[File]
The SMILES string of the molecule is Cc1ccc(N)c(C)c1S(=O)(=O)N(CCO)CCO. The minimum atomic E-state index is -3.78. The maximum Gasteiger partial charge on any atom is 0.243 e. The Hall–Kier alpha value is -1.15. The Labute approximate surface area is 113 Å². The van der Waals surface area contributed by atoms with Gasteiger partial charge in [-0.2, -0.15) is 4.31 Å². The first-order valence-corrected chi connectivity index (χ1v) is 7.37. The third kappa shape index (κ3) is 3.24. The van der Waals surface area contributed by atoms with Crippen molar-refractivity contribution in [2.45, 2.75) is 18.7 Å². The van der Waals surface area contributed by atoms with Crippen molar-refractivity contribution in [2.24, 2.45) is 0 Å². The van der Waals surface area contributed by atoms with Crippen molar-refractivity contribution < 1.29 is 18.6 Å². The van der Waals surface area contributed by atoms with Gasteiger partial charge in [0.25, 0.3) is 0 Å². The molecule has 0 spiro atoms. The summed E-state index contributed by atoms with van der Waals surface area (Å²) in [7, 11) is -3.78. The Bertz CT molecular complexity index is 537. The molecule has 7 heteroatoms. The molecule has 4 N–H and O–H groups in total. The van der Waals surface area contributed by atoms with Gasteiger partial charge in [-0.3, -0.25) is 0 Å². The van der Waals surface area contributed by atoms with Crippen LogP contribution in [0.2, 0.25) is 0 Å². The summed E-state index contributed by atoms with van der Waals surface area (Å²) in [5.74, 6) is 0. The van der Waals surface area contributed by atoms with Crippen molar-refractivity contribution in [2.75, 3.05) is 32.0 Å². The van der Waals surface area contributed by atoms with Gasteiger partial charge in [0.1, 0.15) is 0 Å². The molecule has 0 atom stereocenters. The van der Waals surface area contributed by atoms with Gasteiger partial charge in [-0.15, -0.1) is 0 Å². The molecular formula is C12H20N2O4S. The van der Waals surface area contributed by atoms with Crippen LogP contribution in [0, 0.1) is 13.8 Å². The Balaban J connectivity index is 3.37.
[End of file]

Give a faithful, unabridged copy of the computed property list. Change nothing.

The SMILES string of the molecule is Cc1ccc(N)c(C)c1S(=O)(=O)N(CCO)CCO. The minimum atomic E-state index is -3.78. The maximum Gasteiger partial charge on any atom is 0.243 e. The Hall–Kier alpha value is -1.15. The Labute approximate surface area is 113 Å². The van der Waals surface area contributed by atoms with Gasteiger partial charge in [-0.2, -0.15) is 4.31 Å². The first-order valence-corrected chi connectivity index (χ1v) is 7.37. The third kappa shape index (κ3) is 3.24. The van der Waals surface area contributed by atoms with Crippen molar-refractivity contribution in [2.45, 2.75) is 18.7 Å². The van der Waals surface area contributed by atoms with Crippen molar-refractivity contribution in [2.24, 2.45) is 0 Å². The van der Waals surface area contributed by atoms with Crippen molar-refractivity contribution < 1.29 is 18.6 Å². The van der Waals surface area contributed by atoms with Gasteiger partial charge in [0.25, 0.3) is 0 Å². The molecule has 0 spiro atoms. The summed E-state index contributed by atoms with van der Waals surface area (Å²) in [7, 11) is -3.78. The Bertz CT molecular complexity index is 537. The molecule has 7 heteroatoms. The molecule has 4 N–H and O–H groups in total. The van der Waals surface area contributed by atoms with Gasteiger partial charge in [-0.3, -0.25) is 0 Å². The van der Waals surface area contributed by atoms with Crippen LogP contribution in [0.2, 0.25) is 0 Å². The summed E-state index contributed by atoms with van der Waals surface area (Å²) in [5.74, 6) is 0. The van der Waals surface area contributed by atoms with Crippen molar-refractivity contribution in [2.75, 3.05) is 32.0 Å². The van der Waals surface area contributed by atoms with Gasteiger partial charge in [0.1, 0.15) is 0 Å². The molecule has 0 atom stereocenters. The van der Waals surface area contributed by atoms with Gasteiger partial charge in [-0.15, -0.1) is 0 Å². The molecular formula is C12H20N2O4S. The van der Waals surface area contributed by atoms with Crippen LogP contribution in [0, 0.1) is 13.8 Å². The Balaban J connectivity index is 3.37.